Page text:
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Monday, 1 December 2014

Labor and Liberal MPs call for Australia to recognise Palestine

Labor and Liberal MPs call for Australia to recognise Palestine

Labor and Liberal MPs call for Australia to recognise Palestine

Australian Parliamentary Friends of Palestine group says
international recognition is the only way to end deadlock and bring
peace to Middle East

Palestinians hold a large Palestinian flag during a rally in Rafah.

Demonstrators hold a large Palestinian flag during a rally in Rafah.
Photograph: Abed Rahim Khatib/Abed Rahim Khatib/NurPhoto/Corbis

Australia must recognise Palestine as a separate state to help facilitate international peace, a Labor MP said.

Maria Vamvakinou tabled a motion in parliament on Monday calling for
the government to support Palestine, in response to the UN international
day of solidarity with the Palestinian people, which was on Saturday.

“On this day, we need to acknowledge and understand that the
prospects for a two-state solution are increasingly dissipating and we
are left with very few options,” Vamvakinou said in tabling the report.

are, potentially, embarking on a road map that leads to nowhere. Such a
prospect will have horrendous implications not only for the
Palestinians and the Israelis, but for the international community.
Essentially there will be no peace for any of us.”

Vamvakinou, who co-convenes the Australian Parliamentary Friends of
Palestine group, said international recognition was the only way to end
the deadlock.

“Australia and indeed this parliament must now recognise the state of
Palestine and Australia must vote yes at the UN for Palestinian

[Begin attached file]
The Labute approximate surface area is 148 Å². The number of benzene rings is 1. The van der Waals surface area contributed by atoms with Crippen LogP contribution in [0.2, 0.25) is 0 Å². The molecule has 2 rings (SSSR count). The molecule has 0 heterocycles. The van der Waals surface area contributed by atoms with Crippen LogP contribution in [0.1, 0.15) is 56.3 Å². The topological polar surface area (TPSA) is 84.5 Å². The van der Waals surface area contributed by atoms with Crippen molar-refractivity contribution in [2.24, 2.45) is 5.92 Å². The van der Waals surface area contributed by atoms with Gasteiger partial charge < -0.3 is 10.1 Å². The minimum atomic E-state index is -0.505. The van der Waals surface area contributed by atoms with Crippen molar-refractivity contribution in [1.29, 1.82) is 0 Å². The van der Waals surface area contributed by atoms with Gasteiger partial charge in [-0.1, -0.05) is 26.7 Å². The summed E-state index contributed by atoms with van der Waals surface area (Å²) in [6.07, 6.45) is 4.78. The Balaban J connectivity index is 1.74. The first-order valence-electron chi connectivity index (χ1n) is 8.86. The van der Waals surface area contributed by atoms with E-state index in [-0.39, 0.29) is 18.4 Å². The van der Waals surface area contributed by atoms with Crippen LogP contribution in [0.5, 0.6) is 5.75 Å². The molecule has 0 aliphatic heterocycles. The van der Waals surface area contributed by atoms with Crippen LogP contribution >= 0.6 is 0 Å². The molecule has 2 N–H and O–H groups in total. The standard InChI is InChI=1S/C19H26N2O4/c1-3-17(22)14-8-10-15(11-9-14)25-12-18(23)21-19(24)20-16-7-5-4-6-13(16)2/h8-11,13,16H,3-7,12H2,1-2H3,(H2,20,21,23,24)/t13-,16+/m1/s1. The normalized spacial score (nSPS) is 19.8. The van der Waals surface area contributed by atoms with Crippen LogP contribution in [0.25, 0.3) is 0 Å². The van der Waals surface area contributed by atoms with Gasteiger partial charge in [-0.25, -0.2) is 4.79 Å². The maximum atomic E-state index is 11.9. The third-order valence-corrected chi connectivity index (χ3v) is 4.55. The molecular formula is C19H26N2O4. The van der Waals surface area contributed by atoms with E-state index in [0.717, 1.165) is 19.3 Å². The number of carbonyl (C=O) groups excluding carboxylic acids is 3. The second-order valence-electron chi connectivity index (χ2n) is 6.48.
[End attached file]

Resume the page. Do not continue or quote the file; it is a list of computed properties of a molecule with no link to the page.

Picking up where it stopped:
statehood,” she said.

The motion had bipartisan support, with Vamvakinou’s co-covenor the Liberal MP Craig Laundy, speaking for the motion.

“The people of Palestine, for the last almost 60 years, haven’t had a
fair go,” he said. “Imagine if you will, coming home this afternoon to
your home, going to put your key in the door and it didn’t fit.

“You knock on the door. Someone you don’t know opens the door and
they’re in your home. That’s what happened here, that’s what happened
all those years ago. And a people have been displaced and fighting for
an identity ever since.”

He accused lobbyists of hijacking the debate. “The things we discuss
in this chamber should not be influenced by the lobby. They should be
influenced by what’s right.”

told Guardian Australia that he is using his position as co-chair of
the friendship group to “continue the discussion with my colleagues and
try to progress the debate towards a meaningful, two-state solution”.

A number of countries – most recently, Sweden
– have formally recognised the state of Palestine in a diplomatic push
to get UN backing for a resolution on ending some Israeli settlements.

Three state branches of the Labor party
– New South Wales, South Australia and Queensland – have adopted
positions recognising Palestine, a move the head of the Palestinian
delegation to Australia, Izzat Abdulhadi, calls encouraging. “We need
international support … We’re not asking for the moon,” Abdulhadi told
Guardian Australia.

He said he has regular dialogue with the government over the issue.
“We’d like to have a Palestinian state based on negotiation [with
Israel] ... but it is impossible now,” he said.

Guardian Australia contacted the Israeli embassy for comment.

Relations between Australia and the Palestinian delegation have been strained for more than a year, since Australia softened its stance on Israeli settlements.

“This shift reflected the government’s concern that Middle East
resolutions should be balanced,” the foreign minister, Julie Bishop,
said in November 2013.

“The government will not support resolutions which are one-sided and
which prejudge the outcome of final-status negotiations between the two

Supporters of Australia’s policy shift
see it as vital for a more fair and frank discussion on the vexed
Israeli-Palestinian issue within the UN, which they say is biased
towards Palestinians.

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